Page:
No, Jane Sarkin (http://tinyurl.com/8vn9o5l) has not been laid off, that plum job at Vanity Fair complete with enough corporate freebies to equip a home (and a second home) is not actually up for grabs, your place of work may not actually be about to change to Sixth Avenue, New York.

But thousands of jobs matching precisely that of the features editor at one of the World’s most iconic lifestyle magazines are up for grabs in PR agencies across the globe. In fact demand for such skills has never been higher; the job description could read:

· Must be able to predict and capture coming trends and zeitgeists

· Must be able to analyse the impact of those trends through meaningful cultural, economic and social insights

· Must be able to definitively prove the existence of the same through quantitative and qualitative examples

· Must be able to coherently and compellingly identify and explain the difference between short term fads or crazes (skinny jeans) and long term shifts in style and taste (environmental activism)

· Must be able to illustrate both with precision, style and wit with respect to consumer behaviour, attitudes and lifestyle choices

· Must be able to provoke, entertain and inform in equal measure

The above skills are now at a premium because the PR dynamic has completed a shift; from ‘pitching’ and ‘placing’ our clients’ stories (stories, built around their particular brand of toothpaste or enterprise software), PR agencies are now tasked with ensuring their clients’ brands are included in other people’s stories. This shift has (or should have) transformed the way PR agencies work. Product features and competitive positioning have become subordinate to a genuine understanding of how these products and brands actually touch people’s lives and influence their conversations.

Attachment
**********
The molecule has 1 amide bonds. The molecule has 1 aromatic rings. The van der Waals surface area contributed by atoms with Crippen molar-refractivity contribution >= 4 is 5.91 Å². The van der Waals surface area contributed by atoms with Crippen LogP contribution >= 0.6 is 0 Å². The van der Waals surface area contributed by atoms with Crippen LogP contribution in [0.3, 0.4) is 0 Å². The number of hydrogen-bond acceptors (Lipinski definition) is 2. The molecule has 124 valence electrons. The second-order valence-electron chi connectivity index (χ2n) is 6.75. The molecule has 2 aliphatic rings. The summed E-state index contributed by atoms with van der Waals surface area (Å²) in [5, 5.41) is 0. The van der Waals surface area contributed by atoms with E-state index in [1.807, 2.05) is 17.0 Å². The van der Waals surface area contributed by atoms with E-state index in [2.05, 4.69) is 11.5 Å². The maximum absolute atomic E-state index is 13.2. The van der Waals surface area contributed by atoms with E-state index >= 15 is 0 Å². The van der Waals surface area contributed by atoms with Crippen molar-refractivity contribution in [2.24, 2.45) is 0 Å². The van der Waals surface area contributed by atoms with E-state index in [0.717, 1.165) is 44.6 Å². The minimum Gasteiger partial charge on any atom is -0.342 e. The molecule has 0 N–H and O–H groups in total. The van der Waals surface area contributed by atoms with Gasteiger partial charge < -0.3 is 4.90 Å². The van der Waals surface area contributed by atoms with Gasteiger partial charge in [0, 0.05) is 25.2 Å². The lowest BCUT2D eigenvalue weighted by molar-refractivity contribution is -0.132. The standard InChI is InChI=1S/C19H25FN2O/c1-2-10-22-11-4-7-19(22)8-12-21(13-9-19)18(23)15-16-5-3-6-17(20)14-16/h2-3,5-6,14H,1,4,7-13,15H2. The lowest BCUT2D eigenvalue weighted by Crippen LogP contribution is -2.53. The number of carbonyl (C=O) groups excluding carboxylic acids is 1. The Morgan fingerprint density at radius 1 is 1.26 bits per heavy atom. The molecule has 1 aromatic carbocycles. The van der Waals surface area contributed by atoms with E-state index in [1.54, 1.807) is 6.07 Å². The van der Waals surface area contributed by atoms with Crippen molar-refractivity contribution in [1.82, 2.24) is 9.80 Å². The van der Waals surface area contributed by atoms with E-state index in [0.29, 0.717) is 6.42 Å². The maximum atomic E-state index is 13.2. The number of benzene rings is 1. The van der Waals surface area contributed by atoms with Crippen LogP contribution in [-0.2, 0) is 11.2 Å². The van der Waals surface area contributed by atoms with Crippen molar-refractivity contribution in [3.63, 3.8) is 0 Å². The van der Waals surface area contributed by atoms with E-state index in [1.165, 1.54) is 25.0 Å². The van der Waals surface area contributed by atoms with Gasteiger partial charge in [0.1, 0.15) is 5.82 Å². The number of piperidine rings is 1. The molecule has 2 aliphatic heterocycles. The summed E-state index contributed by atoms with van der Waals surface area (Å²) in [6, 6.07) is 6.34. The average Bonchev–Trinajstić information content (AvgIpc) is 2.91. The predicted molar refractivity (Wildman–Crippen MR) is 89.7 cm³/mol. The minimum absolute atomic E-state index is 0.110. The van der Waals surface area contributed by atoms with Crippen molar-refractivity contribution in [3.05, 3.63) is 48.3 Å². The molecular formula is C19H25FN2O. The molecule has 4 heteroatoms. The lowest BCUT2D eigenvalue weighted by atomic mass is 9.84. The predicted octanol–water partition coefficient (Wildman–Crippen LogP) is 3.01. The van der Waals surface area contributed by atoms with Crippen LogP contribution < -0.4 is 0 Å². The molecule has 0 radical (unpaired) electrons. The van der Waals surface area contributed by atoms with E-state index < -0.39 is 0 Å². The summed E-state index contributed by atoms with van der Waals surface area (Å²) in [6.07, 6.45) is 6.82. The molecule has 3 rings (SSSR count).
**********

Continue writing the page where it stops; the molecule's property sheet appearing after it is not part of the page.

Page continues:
And the starting point for this is not the product or feature; on the contrary, the starting point is people’s conversations. In exactly the same way a features editor must surf the wave of popular culture and conversations, providing interesting and entertaining insights on the same, PR agencies must find a way to fit their clients’ products and services into these stories. Brands (ie products) no longer drive the media agenda; successful ones find a way of exploiting it.

This could mean that the latest episode of Desperate Housewives in HBO International could provide the ideal platform to highlight the trend towards luxury suburbs in India; what George Clooney’s Up In The Air reveals about the stress and pressures of business travel (http://en.wikipedia.org/wiki/Up_in_the_Air_(2009_film)) in the US; and what Yahoo’s appointment of Marissa Mayer as CEO (http://tinyurl.com/9kyldwp)reveals about work/life balance and the ability to really ‘have it all’ in Europe. Feature writers, columnists and editors are absolutely certain to be covering these trends; the agency’s role is to ensure – where appropriate – their clients’ brands are included in the conversation in (a positive manner, of course).